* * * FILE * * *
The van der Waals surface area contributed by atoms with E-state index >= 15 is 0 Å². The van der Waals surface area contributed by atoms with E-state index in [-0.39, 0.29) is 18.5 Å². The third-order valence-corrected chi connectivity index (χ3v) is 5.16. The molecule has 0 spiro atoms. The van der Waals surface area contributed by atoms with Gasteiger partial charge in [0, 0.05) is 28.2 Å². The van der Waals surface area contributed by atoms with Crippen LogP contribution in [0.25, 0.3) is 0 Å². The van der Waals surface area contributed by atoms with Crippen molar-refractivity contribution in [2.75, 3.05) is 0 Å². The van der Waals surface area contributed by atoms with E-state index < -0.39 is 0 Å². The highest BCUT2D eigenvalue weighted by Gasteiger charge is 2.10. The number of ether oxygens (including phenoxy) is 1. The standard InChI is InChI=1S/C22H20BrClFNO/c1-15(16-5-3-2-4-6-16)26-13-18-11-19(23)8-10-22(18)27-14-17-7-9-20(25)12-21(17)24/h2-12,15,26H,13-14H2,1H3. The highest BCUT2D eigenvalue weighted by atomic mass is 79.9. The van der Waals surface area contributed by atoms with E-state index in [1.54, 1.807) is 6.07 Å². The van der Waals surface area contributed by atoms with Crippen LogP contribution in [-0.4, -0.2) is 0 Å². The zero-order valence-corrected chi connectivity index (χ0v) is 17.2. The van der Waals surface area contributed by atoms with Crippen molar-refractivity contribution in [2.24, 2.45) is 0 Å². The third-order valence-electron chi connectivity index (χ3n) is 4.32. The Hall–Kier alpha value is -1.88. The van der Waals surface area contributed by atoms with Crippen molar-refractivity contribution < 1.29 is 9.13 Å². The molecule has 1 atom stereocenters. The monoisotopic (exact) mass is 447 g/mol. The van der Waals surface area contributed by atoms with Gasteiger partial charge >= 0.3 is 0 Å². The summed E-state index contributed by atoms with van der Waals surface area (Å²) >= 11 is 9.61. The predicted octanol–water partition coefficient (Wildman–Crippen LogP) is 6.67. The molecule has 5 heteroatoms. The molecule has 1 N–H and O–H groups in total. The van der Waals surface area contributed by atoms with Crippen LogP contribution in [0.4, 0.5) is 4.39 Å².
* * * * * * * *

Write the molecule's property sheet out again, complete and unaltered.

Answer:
The van der Waals surface area contributed by atoms with E-state index >= 15 is 0 Å². The van der Waals surface area contributed by atoms with E-state index in [-0.39, 0.29) is 18.5 Å². The third-order valence-corrected chi connectivity index (χ3v) is 5.16. The molecule has 0 spiro atoms. The van der Waals surface area contributed by atoms with Gasteiger partial charge in [0, 0.05) is 28.2 Å². The van der Waals surface area contributed by atoms with Crippen LogP contribution in [0.25, 0.3) is 0 Å². The van der Waals surface area contributed by atoms with Crippen molar-refractivity contribution in [2.75, 3.05) is 0 Å². The van der Waals surface area contributed by atoms with E-state index < -0.39 is 0 Å². The highest BCUT2D eigenvalue weighted by Gasteiger charge is 2.10. The number of ether oxygens (including phenoxy) is 1. The standard InChI is InChI=1S/C22H20BrClFNO/c1-15(16-5-3-2-4-6-16)26-13-18-11-19(23)8-10-22(18)27-14-17-7-9-20(25)12-21(17)24/h2-12,15,26H,13-14H2,1H3. The highest BCUT2D eigenvalue weighted by atomic mass is 79.9. The van der Waals surface area contributed by atoms with E-state index in [1.54, 1.807) is 6.07 Å². The van der Waals surface area contributed by atoms with Crippen LogP contribution in [-0.4, -0.2) is 0 Å². The zero-order valence-corrected chi connectivity index (χ0v) is 17.2. The van der Waals surface area contributed by atoms with Crippen molar-refractivity contribution in [2.24, 2.45) is 0 Å². The third-order valence-electron chi connectivity index (χ3n) is 4.32. The Hall–Kier alpha value is -1.88. The van der Waals surface area contributed by atoms with Crippen molar-refractivity contribution < 1.29 is 9.13 Å². The molecule has 1 atom stereocenters. The monoisotopic (exact) mass is 447 g/mol. The van der Waals surface area contributed by atoms with Gasteiger partial charge >= 0.3 is 0 Å². The summed E-state index contributed by atoms with van der Waals surface area (Å²) >= 11 is 9.61. The predicted octanol–water partition coefficient (Wildman–Crippen LogP) is 6.67. The molecule has 5 heteroatoms. The molecule has 1 N–H and O–H groups in total. The van der Waals surface area contributed by atoms with Crippen LogP contribution in [0.4, 0.5) is 4.39 Å².